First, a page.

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markets and growing our economy. fiscal policy, tax policy, very, very important. i think one of the factors that's often missed is regulatory uncertainty. those in the finance sector, the health care sector, the energy sector, not knowing what's expected of them or as rules are passed, they're changed midstream after infrastructure investment is taking place. one of the things we need to focus upon at the epa is maintaining a commitment to process, making sure that we hear comments from industry, to hear how rules are going to impact them, citizens, health concerns, environmental concerns. then adopt rules and make sure that they're enforced appropriately, fairly, equitably across the board. regulatory certainty is something we need to focus upon at the epa. that's what we're trying to reinstill in the agency presently. >> administrator pruitt, try to incapsulate my question here. in recent years, critics would say the epa has been too focused on co2 and maybe things like hazardous waste sites,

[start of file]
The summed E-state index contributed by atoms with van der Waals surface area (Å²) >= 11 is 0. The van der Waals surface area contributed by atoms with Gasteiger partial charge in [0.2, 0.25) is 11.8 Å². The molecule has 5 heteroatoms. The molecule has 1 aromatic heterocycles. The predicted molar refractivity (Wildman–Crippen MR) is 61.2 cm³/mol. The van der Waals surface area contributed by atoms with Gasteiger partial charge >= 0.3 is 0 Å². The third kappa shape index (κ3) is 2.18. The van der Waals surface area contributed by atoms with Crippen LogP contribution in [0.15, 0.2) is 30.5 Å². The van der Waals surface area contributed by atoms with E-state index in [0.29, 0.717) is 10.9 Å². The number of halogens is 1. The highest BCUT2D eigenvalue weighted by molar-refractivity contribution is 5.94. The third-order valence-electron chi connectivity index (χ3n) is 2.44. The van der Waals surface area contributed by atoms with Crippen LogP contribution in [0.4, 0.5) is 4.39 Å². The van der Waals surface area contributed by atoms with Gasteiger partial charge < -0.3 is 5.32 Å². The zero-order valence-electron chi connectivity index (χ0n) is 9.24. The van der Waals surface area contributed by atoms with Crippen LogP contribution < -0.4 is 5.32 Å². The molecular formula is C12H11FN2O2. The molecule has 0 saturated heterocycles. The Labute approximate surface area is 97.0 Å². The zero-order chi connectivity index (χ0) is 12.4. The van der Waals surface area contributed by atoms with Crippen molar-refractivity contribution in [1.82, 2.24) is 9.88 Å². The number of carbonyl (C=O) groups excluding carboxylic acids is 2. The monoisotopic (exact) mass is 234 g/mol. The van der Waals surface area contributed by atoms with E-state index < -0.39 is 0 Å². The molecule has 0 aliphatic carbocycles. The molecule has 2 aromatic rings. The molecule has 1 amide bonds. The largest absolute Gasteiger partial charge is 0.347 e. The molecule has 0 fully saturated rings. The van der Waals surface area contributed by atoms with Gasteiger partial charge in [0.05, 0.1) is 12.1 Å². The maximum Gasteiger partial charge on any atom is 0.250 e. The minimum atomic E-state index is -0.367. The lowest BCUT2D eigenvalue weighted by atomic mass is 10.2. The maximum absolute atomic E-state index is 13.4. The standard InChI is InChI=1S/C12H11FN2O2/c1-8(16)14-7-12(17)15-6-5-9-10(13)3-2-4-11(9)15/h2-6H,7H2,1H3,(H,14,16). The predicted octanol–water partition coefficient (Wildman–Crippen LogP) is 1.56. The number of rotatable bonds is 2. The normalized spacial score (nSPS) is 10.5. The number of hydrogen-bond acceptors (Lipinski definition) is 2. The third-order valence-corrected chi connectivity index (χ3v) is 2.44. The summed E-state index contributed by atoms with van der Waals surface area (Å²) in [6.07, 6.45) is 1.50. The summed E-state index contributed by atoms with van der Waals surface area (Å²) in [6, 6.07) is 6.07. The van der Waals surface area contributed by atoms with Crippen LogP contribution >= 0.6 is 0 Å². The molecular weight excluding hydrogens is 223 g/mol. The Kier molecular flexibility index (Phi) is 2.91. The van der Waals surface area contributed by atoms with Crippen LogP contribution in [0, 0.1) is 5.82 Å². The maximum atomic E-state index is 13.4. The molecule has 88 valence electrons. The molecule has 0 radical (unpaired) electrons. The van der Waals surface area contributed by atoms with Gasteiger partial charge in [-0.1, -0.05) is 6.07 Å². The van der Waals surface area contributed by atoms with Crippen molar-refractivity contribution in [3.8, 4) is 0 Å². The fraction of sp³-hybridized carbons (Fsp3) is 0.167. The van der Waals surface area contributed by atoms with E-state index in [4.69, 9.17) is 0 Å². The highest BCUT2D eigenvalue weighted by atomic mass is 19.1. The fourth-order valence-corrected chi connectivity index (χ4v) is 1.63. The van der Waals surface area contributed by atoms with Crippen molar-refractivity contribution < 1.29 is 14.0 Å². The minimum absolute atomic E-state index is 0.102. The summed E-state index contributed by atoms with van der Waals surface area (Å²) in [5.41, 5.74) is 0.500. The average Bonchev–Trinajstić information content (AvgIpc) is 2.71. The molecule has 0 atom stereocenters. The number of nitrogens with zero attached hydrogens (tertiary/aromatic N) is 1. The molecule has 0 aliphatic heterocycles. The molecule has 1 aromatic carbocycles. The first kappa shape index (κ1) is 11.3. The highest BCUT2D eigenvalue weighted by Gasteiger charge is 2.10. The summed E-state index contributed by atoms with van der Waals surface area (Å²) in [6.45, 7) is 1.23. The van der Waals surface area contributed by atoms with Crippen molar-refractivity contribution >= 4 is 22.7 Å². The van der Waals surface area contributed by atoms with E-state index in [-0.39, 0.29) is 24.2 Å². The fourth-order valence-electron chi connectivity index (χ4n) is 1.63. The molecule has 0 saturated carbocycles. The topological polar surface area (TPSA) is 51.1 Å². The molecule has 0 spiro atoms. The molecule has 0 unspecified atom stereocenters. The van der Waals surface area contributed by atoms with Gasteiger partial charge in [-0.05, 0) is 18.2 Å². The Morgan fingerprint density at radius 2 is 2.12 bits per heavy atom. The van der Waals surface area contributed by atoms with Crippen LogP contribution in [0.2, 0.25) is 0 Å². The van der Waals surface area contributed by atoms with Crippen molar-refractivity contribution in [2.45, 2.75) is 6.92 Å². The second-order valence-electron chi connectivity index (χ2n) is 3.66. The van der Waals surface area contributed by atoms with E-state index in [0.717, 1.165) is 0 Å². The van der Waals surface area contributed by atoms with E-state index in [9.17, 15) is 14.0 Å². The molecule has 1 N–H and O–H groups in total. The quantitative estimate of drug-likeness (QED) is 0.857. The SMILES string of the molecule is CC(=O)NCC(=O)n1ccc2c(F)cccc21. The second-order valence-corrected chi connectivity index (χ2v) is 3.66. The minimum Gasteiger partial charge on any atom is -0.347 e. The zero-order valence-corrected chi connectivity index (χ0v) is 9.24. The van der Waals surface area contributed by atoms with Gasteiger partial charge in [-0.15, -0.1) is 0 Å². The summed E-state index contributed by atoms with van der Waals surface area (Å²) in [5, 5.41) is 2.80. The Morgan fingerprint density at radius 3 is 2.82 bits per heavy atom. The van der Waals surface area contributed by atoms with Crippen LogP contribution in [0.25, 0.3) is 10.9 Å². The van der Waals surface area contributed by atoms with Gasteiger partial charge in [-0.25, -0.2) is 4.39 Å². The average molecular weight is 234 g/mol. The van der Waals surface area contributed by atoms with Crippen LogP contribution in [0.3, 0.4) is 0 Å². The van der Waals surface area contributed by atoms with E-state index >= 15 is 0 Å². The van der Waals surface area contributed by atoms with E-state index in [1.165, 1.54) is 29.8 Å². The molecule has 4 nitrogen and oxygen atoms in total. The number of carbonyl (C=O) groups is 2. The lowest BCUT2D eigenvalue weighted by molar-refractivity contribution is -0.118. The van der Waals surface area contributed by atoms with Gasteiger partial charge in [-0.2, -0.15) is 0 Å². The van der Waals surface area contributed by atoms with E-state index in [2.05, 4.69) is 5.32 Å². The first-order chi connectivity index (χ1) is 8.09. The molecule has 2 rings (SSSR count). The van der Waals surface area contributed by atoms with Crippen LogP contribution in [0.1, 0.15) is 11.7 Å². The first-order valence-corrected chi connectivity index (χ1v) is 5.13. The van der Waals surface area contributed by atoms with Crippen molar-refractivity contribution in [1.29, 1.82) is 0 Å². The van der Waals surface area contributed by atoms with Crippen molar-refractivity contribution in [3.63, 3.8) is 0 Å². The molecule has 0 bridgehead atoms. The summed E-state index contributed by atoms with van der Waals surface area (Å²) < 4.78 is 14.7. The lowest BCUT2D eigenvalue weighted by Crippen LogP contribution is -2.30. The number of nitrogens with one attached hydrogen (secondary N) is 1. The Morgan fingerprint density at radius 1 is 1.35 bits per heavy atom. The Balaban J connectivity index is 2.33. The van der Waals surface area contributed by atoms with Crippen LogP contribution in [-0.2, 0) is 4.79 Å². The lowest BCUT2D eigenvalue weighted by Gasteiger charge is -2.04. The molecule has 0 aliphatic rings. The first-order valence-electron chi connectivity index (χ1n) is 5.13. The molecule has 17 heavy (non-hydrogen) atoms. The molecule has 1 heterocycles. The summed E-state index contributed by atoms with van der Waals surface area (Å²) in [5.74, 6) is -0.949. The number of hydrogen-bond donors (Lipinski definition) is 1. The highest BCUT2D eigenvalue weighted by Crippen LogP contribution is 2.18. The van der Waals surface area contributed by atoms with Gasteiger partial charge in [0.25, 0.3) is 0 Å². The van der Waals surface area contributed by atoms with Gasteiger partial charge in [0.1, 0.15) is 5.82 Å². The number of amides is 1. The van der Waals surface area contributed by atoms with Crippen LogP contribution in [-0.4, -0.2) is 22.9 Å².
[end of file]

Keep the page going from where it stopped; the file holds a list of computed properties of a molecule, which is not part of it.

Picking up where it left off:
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particulate pollution, strip mining, what's happening to the oceans. there's so many things that the epa could do productively that maybe have been diverted from the single-minded focus on co2. are you consciously changing the direction of the epa to emphasize co2 emissions less and emphasize these other things more? >> i think that's a fair criticism, joe, because you've seen water programs particularly take less of an importance. as you know, the epa is involved in giving grants across the country to ensure our water infrastructure is strong and safe. we have super fund sites across the country that really need attention. we have the brownsville program that's been a great economic tool in the inner city to go in and remediate areas that need to be remediated. all those need to be focal points. with respect to the issue of co2, there's going to be an